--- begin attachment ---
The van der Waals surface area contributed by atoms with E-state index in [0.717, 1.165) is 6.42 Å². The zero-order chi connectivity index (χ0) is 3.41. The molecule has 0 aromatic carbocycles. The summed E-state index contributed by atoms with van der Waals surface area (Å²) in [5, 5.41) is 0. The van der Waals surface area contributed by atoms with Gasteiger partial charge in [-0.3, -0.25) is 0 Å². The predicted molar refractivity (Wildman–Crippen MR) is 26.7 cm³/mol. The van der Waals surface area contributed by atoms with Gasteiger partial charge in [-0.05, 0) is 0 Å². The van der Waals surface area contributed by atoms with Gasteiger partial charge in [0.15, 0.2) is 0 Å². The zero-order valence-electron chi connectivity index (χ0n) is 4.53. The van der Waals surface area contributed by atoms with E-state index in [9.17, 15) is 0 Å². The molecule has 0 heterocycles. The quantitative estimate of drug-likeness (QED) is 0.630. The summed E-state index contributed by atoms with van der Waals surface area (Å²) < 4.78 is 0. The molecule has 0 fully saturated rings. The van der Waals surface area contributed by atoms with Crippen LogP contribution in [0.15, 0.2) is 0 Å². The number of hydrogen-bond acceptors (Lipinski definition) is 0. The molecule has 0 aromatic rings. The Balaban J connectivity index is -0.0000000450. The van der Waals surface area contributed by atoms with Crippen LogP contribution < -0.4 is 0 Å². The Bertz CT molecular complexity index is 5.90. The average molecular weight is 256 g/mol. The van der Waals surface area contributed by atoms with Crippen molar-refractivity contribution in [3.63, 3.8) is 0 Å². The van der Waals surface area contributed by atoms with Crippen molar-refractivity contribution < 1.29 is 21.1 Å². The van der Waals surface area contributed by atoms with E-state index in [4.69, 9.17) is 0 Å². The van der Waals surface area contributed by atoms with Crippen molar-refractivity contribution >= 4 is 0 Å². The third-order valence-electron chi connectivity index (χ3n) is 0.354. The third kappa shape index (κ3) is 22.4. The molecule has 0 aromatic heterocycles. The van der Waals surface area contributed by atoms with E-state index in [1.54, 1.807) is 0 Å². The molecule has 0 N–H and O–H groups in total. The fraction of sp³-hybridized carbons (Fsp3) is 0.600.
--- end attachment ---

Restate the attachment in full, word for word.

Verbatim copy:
The van der Waals surface area contributed by atoms with E-state index in [0.717, 1.165) is 6.42 Å². The zero-order chi connectivity index (χ0) is 3.41. The molecule has 0 aromatic carbocycles. The summed E-state index contributed by atoms with van der Waals surface area (Å²) in [5, 5.41) is 0. The van der Waals surface area contributed by atoms with Gasteiger partial charge in [-0.3, -0.25) is 0 Å². The predicted molar refractivity (Wildman–Crippen MR) is 26.7 cm³/mol. The van der Waals surface area contributed by atoms with Gasteiger partial charge in [-0.05, 0) is 0 Å². The van der Waals surface area contributed by atoms with Gasteiger partial charge in [0.15, 0.2) is 0 Å². The zero-order valence-electron chi connectivity index (χ0n) is 4.53. The van der Waals surface area contributed by atoms with E-state index in [9.17, 15) is 0 Å². The molecule has 0 heterocycles. The quantitative estimate of drug-likeness (QED) is 0.630. The summed E-state index contributed by atoms with van der Waals surface area (Å²) < 4.78 is 0. The molecule has 0 fully saturated rings. The van der Waals surface area contributed by atoms with Crippen LogP contribution in [0.15, 0.2) is 0 Å². The number of hydrogen-bond acceptors (Lipinski definition) is 0. The molecule has 0 aromatic rings. The Balaban J connectivity index is -0.0000000450. The van der Waals surface area contributed by atoms with Crippen LogP contribution < -0.4 is 0 Å². The Bertz CT molecular complexity index is 5.90. The average molecular weight is 256 g/mol. The van der Waals surface area contributed by atoms with Crippen molar-refractivity contribution in [3.63, 3.8) is 0 Å². The van der Waals surface area contributed by atoms with Crippen molar-refractivity contribution < 1.29 is 21.1 Å². The van der Waals surface area contributed by atoms with E-state index in [4.69, 9.17) is 0 Å². The van der Waals surface area contributed by atoms with Crippen molar-refractivity contribution >= 4 is 0 Å². The third-order valence-electron chi connectivity index (χ3n) is 0.354. The third kappa shape index (κ3) is 22.4. The molecule has 0 aromatic heterocycles. The van der Waals surface area contributed by atoms with E-state index in [1.54, 1.807) is 0 Å². The molecule has 0 N–H and O–H groups in total. The fraction of sp³-hybridized carbons (Fsp3) is 0.600.